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“Hear the Word!” by Bill Ayres: The Holy Family of Jesus, Mary and Joseph


A reading from the Book of Sirach
(Chapter 3:2-6, 12-14)
 
The Book of Sirach was written about two hundred years before the birth of Jesus when male patriarchy was much more common than it is today when we are moving—though too slowly—towards equality between the sexes. Thus, the author of this book writes mainly about honoring the father and hardly at all about honoring the mother in the family. Here are some of the main points:
 
“God sets a father in honor over his children; a mother’s authority he confirms over her sons.” That’s about it for the mother. The rest of the reading focuses on fathers: “Whoever honors his father atones for sins…. Whoever honors his father is gladdened by children and, when he prays, is heard…. Whoever reveres his father will live a long life.” Then, the writer offers advice on how to care for an aging father, but nothing for the mother: “My son, take care of your father when he is old…. Even if his mind fails, be considerate of him, revile him not all the days of his life; kindness to a father will not be forgotten.” Sirach does have one other line for mothers: “He who obeys his father brings comfort to his mother.”
 
Most of us have heard this reading many times and perhaps have not thought much about gender inequality, because that is the way it was when this book was written. But we should remember that it is still that way, and worse, for millions of women throughout the world, even some in our own society.
 
Responsorial Psalm
(Psalm 128:1-2, 3, 4-5)
 
“Blessed are those who fear the Lord and walk in his ways.” The expression “fear the Lord” in the Bible does not mean a haunting, dominating, cringing fear of God’s punishment. It means respect, honor, recognition of God’s power, and openness to hearing God’s word.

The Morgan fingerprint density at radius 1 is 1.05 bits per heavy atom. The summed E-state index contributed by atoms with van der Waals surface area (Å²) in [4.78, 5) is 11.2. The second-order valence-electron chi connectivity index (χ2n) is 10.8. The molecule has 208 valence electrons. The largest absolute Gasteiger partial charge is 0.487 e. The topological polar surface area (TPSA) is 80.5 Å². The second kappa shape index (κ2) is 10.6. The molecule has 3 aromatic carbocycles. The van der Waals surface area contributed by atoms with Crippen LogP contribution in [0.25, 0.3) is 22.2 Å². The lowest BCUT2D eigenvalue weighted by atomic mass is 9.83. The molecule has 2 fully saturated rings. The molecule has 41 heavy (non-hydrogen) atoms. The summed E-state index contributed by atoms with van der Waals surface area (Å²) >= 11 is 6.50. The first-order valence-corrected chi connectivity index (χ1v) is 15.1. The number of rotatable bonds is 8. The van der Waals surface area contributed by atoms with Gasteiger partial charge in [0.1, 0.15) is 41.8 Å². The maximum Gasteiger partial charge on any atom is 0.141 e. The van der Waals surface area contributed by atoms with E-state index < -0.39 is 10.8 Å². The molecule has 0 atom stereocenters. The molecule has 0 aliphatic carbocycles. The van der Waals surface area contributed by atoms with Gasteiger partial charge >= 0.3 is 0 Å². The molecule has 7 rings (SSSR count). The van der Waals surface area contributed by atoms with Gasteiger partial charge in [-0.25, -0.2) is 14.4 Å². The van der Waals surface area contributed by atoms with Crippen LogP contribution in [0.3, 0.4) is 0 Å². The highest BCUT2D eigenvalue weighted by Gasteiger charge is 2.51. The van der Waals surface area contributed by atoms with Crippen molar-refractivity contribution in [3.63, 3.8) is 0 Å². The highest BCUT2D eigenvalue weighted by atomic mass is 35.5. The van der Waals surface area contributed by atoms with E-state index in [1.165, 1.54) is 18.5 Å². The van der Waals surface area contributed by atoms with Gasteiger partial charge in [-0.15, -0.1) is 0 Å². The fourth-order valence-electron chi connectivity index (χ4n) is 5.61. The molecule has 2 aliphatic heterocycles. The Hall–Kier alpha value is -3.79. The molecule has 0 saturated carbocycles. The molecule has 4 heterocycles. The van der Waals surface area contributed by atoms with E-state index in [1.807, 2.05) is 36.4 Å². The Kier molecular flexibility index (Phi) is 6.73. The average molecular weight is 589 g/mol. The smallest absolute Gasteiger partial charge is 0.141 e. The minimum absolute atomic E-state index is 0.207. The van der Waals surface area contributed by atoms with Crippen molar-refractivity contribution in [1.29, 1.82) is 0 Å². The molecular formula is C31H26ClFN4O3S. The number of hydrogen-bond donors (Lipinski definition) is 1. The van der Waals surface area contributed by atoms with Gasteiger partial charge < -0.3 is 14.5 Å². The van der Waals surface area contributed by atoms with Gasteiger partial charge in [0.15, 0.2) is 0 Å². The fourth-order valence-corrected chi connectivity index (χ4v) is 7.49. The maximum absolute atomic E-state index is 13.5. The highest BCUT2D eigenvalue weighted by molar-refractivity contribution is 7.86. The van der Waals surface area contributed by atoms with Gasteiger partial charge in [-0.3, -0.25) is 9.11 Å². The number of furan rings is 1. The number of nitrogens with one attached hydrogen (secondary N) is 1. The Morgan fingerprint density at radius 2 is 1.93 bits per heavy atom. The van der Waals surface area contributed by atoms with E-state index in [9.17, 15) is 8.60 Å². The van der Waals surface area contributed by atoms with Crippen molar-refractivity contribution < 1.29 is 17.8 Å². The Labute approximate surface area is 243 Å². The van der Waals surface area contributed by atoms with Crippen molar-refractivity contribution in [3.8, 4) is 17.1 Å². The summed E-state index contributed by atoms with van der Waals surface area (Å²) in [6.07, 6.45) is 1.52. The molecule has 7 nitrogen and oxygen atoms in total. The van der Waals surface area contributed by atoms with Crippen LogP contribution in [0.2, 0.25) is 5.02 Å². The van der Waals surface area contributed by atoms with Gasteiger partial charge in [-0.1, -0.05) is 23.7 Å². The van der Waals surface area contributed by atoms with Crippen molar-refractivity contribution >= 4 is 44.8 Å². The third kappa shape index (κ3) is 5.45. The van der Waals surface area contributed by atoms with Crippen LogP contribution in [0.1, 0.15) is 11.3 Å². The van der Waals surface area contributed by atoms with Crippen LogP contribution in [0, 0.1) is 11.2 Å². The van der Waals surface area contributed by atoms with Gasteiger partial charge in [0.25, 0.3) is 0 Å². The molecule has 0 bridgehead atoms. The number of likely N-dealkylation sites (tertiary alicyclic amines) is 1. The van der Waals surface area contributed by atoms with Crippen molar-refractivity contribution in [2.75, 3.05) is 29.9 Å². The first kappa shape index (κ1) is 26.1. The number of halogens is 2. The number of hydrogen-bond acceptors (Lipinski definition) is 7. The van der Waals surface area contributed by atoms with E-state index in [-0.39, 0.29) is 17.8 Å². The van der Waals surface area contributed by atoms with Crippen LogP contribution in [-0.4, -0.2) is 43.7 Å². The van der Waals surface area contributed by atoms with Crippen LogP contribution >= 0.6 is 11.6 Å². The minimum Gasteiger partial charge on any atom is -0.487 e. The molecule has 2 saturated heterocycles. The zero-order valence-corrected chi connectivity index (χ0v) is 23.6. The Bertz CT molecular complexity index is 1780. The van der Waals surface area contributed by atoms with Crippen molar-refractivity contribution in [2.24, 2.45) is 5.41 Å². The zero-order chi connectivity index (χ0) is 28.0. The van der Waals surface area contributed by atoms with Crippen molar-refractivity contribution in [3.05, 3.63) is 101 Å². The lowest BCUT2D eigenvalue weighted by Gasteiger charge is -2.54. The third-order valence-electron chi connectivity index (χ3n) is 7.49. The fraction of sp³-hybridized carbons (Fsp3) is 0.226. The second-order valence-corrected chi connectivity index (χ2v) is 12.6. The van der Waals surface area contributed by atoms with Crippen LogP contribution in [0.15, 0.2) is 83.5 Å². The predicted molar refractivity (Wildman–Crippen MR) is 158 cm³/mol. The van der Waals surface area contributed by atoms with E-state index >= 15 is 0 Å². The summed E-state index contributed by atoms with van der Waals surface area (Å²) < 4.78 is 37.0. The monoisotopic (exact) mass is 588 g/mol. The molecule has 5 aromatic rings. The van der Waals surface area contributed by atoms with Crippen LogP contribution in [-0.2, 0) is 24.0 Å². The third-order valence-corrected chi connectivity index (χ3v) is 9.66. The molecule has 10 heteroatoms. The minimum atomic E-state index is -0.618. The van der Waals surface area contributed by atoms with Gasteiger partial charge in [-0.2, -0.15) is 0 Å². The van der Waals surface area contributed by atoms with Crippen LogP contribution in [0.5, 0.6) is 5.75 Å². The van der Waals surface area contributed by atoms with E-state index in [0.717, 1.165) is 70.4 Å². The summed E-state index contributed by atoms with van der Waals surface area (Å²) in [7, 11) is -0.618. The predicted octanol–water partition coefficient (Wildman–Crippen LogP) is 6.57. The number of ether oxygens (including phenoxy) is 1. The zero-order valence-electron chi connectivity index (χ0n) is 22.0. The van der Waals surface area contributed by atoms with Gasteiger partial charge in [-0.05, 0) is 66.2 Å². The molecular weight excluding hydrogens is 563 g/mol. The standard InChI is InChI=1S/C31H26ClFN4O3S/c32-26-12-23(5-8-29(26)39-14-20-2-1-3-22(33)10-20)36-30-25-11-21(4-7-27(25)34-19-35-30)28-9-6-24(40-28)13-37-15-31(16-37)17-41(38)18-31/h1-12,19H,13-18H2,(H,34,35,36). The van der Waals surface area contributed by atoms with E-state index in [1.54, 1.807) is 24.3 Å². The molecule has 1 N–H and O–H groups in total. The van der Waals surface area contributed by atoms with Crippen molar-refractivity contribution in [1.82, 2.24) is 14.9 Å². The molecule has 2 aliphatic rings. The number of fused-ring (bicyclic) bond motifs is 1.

A reading from the Letter of Saint Paul to the Colossians
(Chapter 3:12-21)
 
Paul has some beautiful words for these people whom he loved dearly: “Brothers and sisters, put on, as God’s chosen ones, holy and beloved, heartfelt compassion, kindness, humility, gentleness and patience, bearing with one another and forgiving one another, if one has a grievance against another; as the Lord has forgiven you, so must you also do. And over all these put on love that is the bond of perfection. And let the peace of Christ control your hearts.” May those words guide our family lives and all of our relationships.
 
A reading from the holy Gospel according to Matthew
(Chapter 2:13-15)
 
Matthew is the only evangelist who tells the story of the magi, the flight to Egypt to escape the evil king Herod, and the eventual return to Israel—not to Judah but to Galilee. What does all this mean? First of all, who are these magi? They are not Jews, nor are they kings, but probably astrologers. More importantly, they represent the whole world outside of Israel. Their appearance means that Jesus has come for everyone.
 
What about Herod, the evil king? He is afraid that this baby might one day challenge him or his successors, so he tries to kill Jesus. In a dream, Joseph finds out about this plan. An angel tells him, “Rise, take the child and his mother, flee to Egypt, and stay there until I tell you. Herod is going to search for the child to destroy him. Joseph rose and took the child and his mother by night and departed for Egypt, and stayed there until the death of Herod.” Why Egypt? “That what the Lord had said through the prophet (Hosea) might be fulfilled, Out of Egypt I called my son.” Moses was called out of Egypt to save his people. Jesus is considered the new Moses as well as the new David, a real king. Matthew tells us this so that we may know that these promises have been fulfilled in Jesus who has come to save his people.
 
Then, after Herod has died, Joseph has still another dream in which an angel says, “Rise, take the child and his mother and go to the land of Israel.” But Herod’s son, Archelaus, is now the ruler, so Joseph does not go back to Judea but to Nazareth in Galilee. There, Jesus would grow up among Jews and gentiles, again foreshadowing his ministry to all people.
 
Excerpts from the English translation of the Lectionary for Mass © 1969, 1981, 1997, International Commission on English in the Liturgy Corporation (ICEL). All rights reserved.
 
Bill Ayres was a founder, with the late singer Harry Chapin, of WhyHunger. He has been a radio and TV broadcaster for 40 years and has two weekly Sunday-night shows on WPLJ, 95.5 FM in New York. He is a member of Our Lady Queen of Martyrs Church in Centerport, New York.

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